Chromosomal Syndromes

Author: H. Brunner
Submitted: Sunday 12th of September 2010 08:51:50 AM
Submitted by: egf
Educational levels: expert, qc3

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Abstract

Aneuploid states cause recognizable clinical syndromes that are named after their discoverer (Down syndrome, Wolf-Hirschhorn syndrome etc), after their main clinical symptoms (velacardiofacial syndrome, cri-du-chat syndrome) or after their localization in the genome (1p36 deletion syndrome, 22q11 deletion syndrome). There are multiple classes of chromosomal aneuploidy syndromes. 1. Those involving an entire chromosome that is either extra, or missing. Examples are Down syndrome and Turner syndrome. The mechanism is mostly nondisjunction, although translocations occur in a minority. 2. Those that involve deletions and duplications of the chromosomal telomeres. Subtelomeric abnormalities often vary in size from case to case. Larger deletions may cause a more complex phenotype due to the involvement of additional genes. This is also called a contiguous gene syndrome. The availability of a large number of cases with deletions of different length allows for the creation of a phenotype map, that locates specific clinical features to small regions on the chromosome. In some instances, a single gene has been shown to account for the main features of a chromsomal deletion syndrome. A pertinent example is the 9q34 deletion syndrome that is present in patients with de novo mutations of the EuHMtase1 gene. Telomeric deletion and duplication syndromes may arise as the result of parental balanced translocations. These may be crypic (i.e. not detectable with conventional karyotype analysis) and then cause recurrence in the same sibship, or even unexpected recurrence in another pregnancy, elsewhere in the family. Subtelomeric deletions and duplications are a frequent cause of mental retardation, and account for approximately 6% of unexplained mental retardation with normal chromosomes by standard karyotyping. 3. Most interstitial deletions are unique, that is their breakpoint are not found in other patients. Here, phenotypic variability between patients and the rarity of any cytogenetic abnormality calls for a world-wide collection of such cases with careful descriptions of both genotype and phenotype. Online resources (such as ECARUCA / DECIPHER), as well as the Schinzel book and offline database are essential for clinical practice and may be used also for scientific analysis and the creation of phenotype maps. 4. A number of interstitial deletions and duplications are frequent and these tend to have similar chromsomal breakpoints. Detection of such microdeletion and microduplication syndromes generally requires molecular cytogenetic techniques such as FISH, MLPA, or genomic arrays, either as targeted arrays or as whole genome arrays. The reason that underlies their frequent occurrence is the presence of a specific chromosomal architecture involving repeat sequences flanking the site of the recurrent deletion or duplication. Since the genome is full of low-copy repeat sequences, new frequent microdeletion and microduplication syndromes are still being defined. The 17q21 deletion syndrome is one example. Refs: Feenstra I, Brunner HG, van Ravenswaaij CM. Cytogenetic genotype-phenotype studies: improving genotyping, phenotyping and data storage. Cytogenet Genome Res. 115: 231-239, 2006 Kleefstra T, Brunner HG, Amiel J, Oudakker AR, Nillesen WM, Magee A, Genevieve D, Cormier-Daire V, van Esch H, Fryns JP, Hamel BC, Sistermans EA, de Vries BB, van Bokhoven H. Loss-of-Function Mutations in Euchromatin Histone Methyl Transferase 1 (EHMT1) Cause the 9q34 Subtelomeric Deletion Syndrome. Am J Hum Genet. 79:370-377, 2006 De Vries BB, Winter R, Schinzel A, van Ravenswaaij-Arts C. Telomeres: a diagnosis at the end of the chromosomes. J Med Genet. 2003 Jun;40(6):385-98. Lupski JR, Stankiewicz P. Genomic disorders: molecular mechanisms for rearrangements and conveyed phenotypes. PLoS Genet. 2005 Dec;1(6):e49. Koolen DA, Vissers LELM, Pfundt R, de Leeuw N, Knight SJL, Regan R, Kooy FR, Reyniers E, Romano C, Fichera M, Schinzel A, Baumer A, Anderlid BM, Schoumans J, Knoers NV, Geurts van Kessel A, Sistermans EA, Veltman JA, Brunner HG, de Vries BBA. A new chromosome 17q21.31 microdeletion syndrome associated with a common inversion polymorphism. Nat Genet. 38: 999-1001, 2006. Brewer C, Holloway S, Zawalnyski P, Schinzel A, FitzPatrick D. A chromosomal deletion map of human malformations. Am J Hum Genet. 1998 Oct;63(4):1153-9. Brewer C, Holloway S, Zawalnyski P, Schinzel A, FitzPatrick D. A chromosomal duplication map of malformations: regions of suspected haplo- and triplolethality--and tolerance of segmental aneuploidy--in humans. Am J Hum Genet. 1999 Jun;64(6):1702-8. Veltman JA, Jonkers Y, Nuijten I, Janssen I, van der Vliet W, Huys E, Vermeesch J, Van Buggenhout G, Fryns JP, Admiraal R, Terhal P, Lacombe D, van Kessel AG, Smeets D, Schoenmakers EF, van Ravenswaaij-Arts CM. Definition of a critical region on chromosome 18 for congenital aural atresia by arrayCGH. Am J Hum Genet. 2003 Jun;72(6):1578-84. Databases linking cytogenetic abnormalities and phenotypes: * Off-line: Schinzel A (1994) Human cytogenetics database. Oxford University Press, Oxford Book: Catalogue of Unbalanced Chromosome Aberrations in Man 2nd edition. Albert Schinzel. Berlin: Walter de Gruyter, 2001. ISBN 3-11-011607-3. * On-line: Feenstra I, Fang J, Koolen DA, Siezen A, Evans C, Winter RM, Lees MM, Riegel M, de Vries BB, Van Ravenswaaij CM, Schinzel A. European Cytogeneticists Association Register of Unbalanced Chromosome Aberrations (ECARUCA); an online database for rare chromosome abnormalities. Eur J Med Genet. 2006 Jul-Aug;49(4):279-91. ECARUCA website: http://agserver01.azn.nl:8080/ecaruca/ecaruca.jsp DECIPHER website: http://www.sanger.ac.uk/PostGenomics/decipher/Workshop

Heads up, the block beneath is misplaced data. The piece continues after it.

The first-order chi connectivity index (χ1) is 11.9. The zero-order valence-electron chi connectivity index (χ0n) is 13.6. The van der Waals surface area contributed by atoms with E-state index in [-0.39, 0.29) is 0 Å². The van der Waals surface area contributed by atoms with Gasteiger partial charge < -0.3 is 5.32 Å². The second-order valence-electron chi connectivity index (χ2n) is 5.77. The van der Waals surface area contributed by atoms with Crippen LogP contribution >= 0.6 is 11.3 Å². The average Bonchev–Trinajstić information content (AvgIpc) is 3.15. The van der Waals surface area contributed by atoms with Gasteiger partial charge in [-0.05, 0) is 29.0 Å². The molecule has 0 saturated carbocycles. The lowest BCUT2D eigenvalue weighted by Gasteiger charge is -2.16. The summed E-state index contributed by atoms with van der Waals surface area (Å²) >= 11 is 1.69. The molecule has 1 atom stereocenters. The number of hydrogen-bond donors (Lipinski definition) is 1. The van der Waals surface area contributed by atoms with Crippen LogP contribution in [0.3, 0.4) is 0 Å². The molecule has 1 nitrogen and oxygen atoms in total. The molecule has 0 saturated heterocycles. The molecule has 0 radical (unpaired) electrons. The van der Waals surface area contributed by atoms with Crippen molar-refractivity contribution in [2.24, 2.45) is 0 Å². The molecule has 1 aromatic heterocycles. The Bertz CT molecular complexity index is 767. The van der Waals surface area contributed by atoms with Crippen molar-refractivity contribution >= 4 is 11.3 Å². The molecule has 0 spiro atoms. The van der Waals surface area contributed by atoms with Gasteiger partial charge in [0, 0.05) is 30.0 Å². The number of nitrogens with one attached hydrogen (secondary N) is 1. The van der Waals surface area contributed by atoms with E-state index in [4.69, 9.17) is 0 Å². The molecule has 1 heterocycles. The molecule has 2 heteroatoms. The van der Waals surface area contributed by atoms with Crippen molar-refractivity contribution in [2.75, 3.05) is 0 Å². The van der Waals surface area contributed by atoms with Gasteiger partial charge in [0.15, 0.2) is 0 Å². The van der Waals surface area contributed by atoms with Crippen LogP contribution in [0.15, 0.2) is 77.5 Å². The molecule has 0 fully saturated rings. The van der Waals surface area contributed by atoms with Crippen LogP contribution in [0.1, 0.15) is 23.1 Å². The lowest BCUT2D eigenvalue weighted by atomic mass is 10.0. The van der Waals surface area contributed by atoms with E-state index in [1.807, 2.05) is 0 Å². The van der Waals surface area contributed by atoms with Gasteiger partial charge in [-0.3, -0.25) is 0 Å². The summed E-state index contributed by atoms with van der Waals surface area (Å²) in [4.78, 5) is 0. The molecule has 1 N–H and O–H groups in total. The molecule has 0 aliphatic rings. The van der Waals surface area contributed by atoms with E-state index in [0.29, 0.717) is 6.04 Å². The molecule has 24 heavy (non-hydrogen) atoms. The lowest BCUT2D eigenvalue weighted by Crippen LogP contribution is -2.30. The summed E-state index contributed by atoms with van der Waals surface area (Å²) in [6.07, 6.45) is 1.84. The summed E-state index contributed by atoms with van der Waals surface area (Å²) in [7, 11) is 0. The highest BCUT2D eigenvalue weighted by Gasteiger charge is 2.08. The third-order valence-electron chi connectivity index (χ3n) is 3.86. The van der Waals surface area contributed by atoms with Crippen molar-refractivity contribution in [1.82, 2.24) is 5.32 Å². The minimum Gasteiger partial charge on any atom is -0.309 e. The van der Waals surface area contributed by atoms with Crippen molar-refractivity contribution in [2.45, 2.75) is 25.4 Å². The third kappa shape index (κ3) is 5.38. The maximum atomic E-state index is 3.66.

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H. Brunner. Chromosomal Syndromes. EUROGENE portal. September 2010. online: http://eurogene.open.ac.uk/content/chromosomal-syndromes